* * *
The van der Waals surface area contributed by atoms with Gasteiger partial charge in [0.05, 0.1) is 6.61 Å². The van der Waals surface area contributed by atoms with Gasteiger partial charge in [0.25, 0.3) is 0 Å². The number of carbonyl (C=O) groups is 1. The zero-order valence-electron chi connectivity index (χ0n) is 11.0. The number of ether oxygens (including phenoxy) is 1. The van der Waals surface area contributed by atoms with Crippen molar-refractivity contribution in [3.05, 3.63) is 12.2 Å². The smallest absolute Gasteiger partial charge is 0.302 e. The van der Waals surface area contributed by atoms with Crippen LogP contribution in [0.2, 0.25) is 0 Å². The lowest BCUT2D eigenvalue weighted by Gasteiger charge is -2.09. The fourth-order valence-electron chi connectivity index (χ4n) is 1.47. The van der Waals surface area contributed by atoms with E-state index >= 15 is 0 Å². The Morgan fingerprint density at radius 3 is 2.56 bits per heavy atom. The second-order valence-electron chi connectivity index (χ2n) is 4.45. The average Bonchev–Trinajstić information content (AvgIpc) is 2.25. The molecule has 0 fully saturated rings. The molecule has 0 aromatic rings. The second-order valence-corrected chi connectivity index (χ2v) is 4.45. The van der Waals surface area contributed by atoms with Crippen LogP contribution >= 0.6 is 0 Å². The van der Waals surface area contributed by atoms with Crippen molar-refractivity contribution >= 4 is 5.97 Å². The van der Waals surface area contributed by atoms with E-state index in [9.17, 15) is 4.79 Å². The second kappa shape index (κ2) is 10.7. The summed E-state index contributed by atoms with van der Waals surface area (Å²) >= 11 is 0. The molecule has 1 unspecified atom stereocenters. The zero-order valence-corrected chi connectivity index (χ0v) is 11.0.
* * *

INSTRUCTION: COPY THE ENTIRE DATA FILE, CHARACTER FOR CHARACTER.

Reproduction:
The van der Waals surface area contributed by atoms with Gasteiger partial charge in [0.05, 0.1) is 6.61 Å². The van der Waals surface area contributed by atoms with Gasteiger partial charge in [0.25, 0.3) is 0 Å². The number of carbonyl (C=O) groups is 1. The zero-order valence-electron chi connectivity index (χ0n) is 11.0. The number of ether oxygens (including phenoxy) is 1. The van der Waals surface area contributed by atoms with Crippen molar-refractivity contribution in [3.05, 3.63) is 12.2 Å². The smallest absolute Gasteiger partial charge is 0.302 e. The van der Waals surface area contributed by atoms with Crippen LogP contribution in [0.2, 0.25) is 0 Å². The lowest BCUT2D eigenvalue weighted by Gasteiger charge is -2.09. The fourth-order valence-electron chi connectivity index (χ4n) is 1.47. The van der Waals surface area contributed by atoms with E-state index >= 15 is 0 Å². The Morgan fingerprint density at radius 3 is 2.56 bits per heavy atom. The second-order valence-electron chi connectivity index (χ2n) is 4.45. The average Bonchev–Trinajstić information content (AvgIpc) is 2.25. The molecule has 0 fully saturated rings. The molecule has 0 aromatic rings. The second-order valence-corrected chi connectivity index (χ2v) is 4.45. The van der Waals surface area contributed by atoms with Crippen LogP contribution >= 0.6 is 0 Å². The van der Waals surface area contributed by atoms with Crippen molar-refractivity contribution >= 4 is 5.97 Å². The van der Waals surface area contributed by atoms with E-state index in [9.17, 15) is 4.79 Å². The second kappa shape index (κ2) is 10.7. The summed E-state index contributed by atoms with van der Waals surface area (Å²) >= 11 is 0. The molecule has 1 unspecified atom stereocenters. The zero-order valence-corrected chi connectivity index (χ0v) is 11.0.